To take it even further, if these embryos are not allowed to be discarded and are stored for years, will a new law have to be passed exempting the frozen embryos from having to go to school at the age of five? Will it even be legal to store frozen embryos given that the act of freezing a living human could be considered cruel and unusual punishment? Will fertility clinics even be allowed to operate under such a law? It would be ironic that a law that purports to defend life could prevent couples who want kids but are having trouble conceiving on their own from having access to fertility services.
Or, what about laws restricting the use of alcohol or tobacco by minors? Will Virginia now lock up pregnant women who smoke or drink? Or, given that children in Virginia are required to use car seats until the age of eight, will pregnant women now be required to sit in the back strapped into a car seat? What about miscarriages? Given that studies have linked lifestyle choices like smoking and drinking and even health conditions like chromosomal damage and diabetes to increased risk of miscarriages, will women be tested for these risk factors before being allowed to conceive? And will they risk manslaughter charges if their behavior can be “blamed” for a miscarriage?
To take it a step further, why stop at fertilization? Why not define life as an individual egg or a sperm cell? These cells are very much “alive” in their own way. As we’ve all seen in videos of sperm cells under microscopes, they certainly wiggle and swim quite frenetically. And an unfertilized egg cell can “live” for 12-24 hours after it is released from the ovary.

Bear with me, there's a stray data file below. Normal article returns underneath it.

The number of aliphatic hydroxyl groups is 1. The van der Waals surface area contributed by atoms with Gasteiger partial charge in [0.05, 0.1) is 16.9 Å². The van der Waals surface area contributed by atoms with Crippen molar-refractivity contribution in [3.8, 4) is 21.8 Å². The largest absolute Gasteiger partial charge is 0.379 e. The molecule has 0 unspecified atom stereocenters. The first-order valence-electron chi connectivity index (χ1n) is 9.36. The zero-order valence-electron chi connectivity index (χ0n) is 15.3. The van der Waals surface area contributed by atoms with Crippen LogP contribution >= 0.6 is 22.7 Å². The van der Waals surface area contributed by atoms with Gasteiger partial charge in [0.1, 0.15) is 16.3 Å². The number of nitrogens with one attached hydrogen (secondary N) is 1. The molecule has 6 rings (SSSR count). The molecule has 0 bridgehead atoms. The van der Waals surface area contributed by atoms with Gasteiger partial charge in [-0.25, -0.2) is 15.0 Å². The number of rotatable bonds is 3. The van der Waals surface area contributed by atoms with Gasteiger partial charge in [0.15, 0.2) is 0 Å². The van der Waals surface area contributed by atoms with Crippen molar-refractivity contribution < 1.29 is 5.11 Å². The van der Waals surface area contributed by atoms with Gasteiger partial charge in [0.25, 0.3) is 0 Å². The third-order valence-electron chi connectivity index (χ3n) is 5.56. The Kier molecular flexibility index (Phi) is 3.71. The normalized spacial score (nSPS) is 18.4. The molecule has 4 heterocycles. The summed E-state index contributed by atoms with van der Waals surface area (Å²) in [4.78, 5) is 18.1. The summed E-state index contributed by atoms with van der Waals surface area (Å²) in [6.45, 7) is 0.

These cells carry very nearly the same potential for life as an egg does at that moment of fertilization. Indeed the fight over contraception is at its core a fight over the rights of sperm cells to unite with egg cells. Some Catholic Bishops seem to want to take this issue in that direction already in their efforts to deny some women access to contraception. And what is an unfertilized egg anyway but an unconceived baby? Perhaps we should start mandating that married couples be required to conceive at every opportunity they have.
Maybe in order to ensure that every fertilized egg is carried to term and becomes a healthy baby, the state of Virginia should run genetic tests on its citizens to help determine the best possible matches to give those living fertilized eggs the best chance to make it all the way to full term. Should we start drafting the law now that allows the state to arrange proper marriages based on genetic testing and then ensures regular copulation and healthy pregnancies in bedrooms from the Potomac to Appalachia?
Once you start down these roads of legislating morality, where do you stop? Which religious teachings do we codify in law and which do we ignore? Clearly the state of Virginia and many other states going down the “right-to-life” path are willing to ignore teachings by other religious groups or the moral beliefs of the non-religious that don’t consider a zygote a human being. And Virginian lawmakers don’t seem to care about those who have deep religious objections to capital punishment or war or poverty.